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Children's Hospitals Saw 31% Increase In Mental Health Admissions For Children And Teens

from File

MENTAL HEALTH EMERGENCY- According to pediatricians, child and adolescent psychiatrists and children’s hospitals there is a national emergency regarding the mental health of children and teens. Last year Children’s Hospitals nationwide saw a 31% increase in mental health admissions for younger people. Amy Wimpey Knight is President of the Children’s Hospital Association and shares more details on their findings.

“Certainly the pandemic put an exclamation point on what was a growing crisis beforehand,” Knight said. “If you look back about a decade or so what we’ve seen is about a 60% increase in the national suicide rate among teens and young adults from ages ten to twenty-four. And most recently we understand there about one in six children who are aged two to eight, many of them born during the pandemic who will suffer from mental behavioral development and disorder.”

The increase in mental health admissions for teens and children has come at a time when there’s a 20% shortage of psychiatrists and other mental health professionals needed to handle the surge in caseloads.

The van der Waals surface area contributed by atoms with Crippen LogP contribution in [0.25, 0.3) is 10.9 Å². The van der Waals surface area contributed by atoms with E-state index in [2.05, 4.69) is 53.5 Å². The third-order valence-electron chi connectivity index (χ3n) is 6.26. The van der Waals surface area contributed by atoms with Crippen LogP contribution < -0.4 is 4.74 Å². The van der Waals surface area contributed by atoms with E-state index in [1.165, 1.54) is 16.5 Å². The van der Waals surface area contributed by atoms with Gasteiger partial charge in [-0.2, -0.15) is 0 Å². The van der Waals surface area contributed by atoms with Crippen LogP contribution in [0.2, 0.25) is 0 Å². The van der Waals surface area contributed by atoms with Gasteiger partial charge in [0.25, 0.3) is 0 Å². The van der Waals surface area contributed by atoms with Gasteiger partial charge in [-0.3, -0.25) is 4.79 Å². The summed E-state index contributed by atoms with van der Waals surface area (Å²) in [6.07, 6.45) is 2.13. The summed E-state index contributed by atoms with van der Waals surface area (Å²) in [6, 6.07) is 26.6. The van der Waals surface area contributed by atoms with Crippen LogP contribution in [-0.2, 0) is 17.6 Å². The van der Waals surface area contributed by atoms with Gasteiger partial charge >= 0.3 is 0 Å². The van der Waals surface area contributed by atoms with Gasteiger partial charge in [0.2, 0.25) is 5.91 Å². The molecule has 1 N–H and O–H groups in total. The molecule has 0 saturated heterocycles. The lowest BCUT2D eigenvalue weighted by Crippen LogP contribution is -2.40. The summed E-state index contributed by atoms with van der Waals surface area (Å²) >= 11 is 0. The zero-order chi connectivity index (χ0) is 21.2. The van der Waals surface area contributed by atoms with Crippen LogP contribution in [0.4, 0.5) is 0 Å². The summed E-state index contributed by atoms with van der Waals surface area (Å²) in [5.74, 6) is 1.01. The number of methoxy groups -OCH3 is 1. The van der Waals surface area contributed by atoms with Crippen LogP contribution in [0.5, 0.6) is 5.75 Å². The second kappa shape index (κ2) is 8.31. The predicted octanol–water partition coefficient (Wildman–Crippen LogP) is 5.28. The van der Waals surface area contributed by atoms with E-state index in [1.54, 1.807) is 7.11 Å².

Amy Wimpey Knight, President - Children's Hospital Association
Courtesy: CHA
Amy Wimpey Knight, President - Children's Hospital Association

“Not every child will need a psychiatrist and hopefully not in many cases. So by also continuing to invest in other professionals whether that be school-based counselors or community resources, or just the training of primary care physicians to be able to take care of the lower-end mental health issues that start to show up in kids early in their life,” Knight said.

Mental health experts agree that adult addiction, incarceration, homelessness, and violence can often be traced to untreated mental health issues in childhood and adolescence. The Children’s Hospital Association is supporting bi-partisan legislation to provide more mental health resources to schools and hospitals.

Chuck Smith brings more than 30 years' broadcast and media experience to Red River Radio. He began his career as a radio news reporter and transitioned to television journalism and newsmagazine production. Chuck studied mass communications at Southern Arkansas University in Magnolia and motion picture / television production at the University of California at Los Angeles. He has also taught writing for television at York Technical College in Rock Hill, South Carolina and video / film production at Centenary College of Louisiana, Shreveport.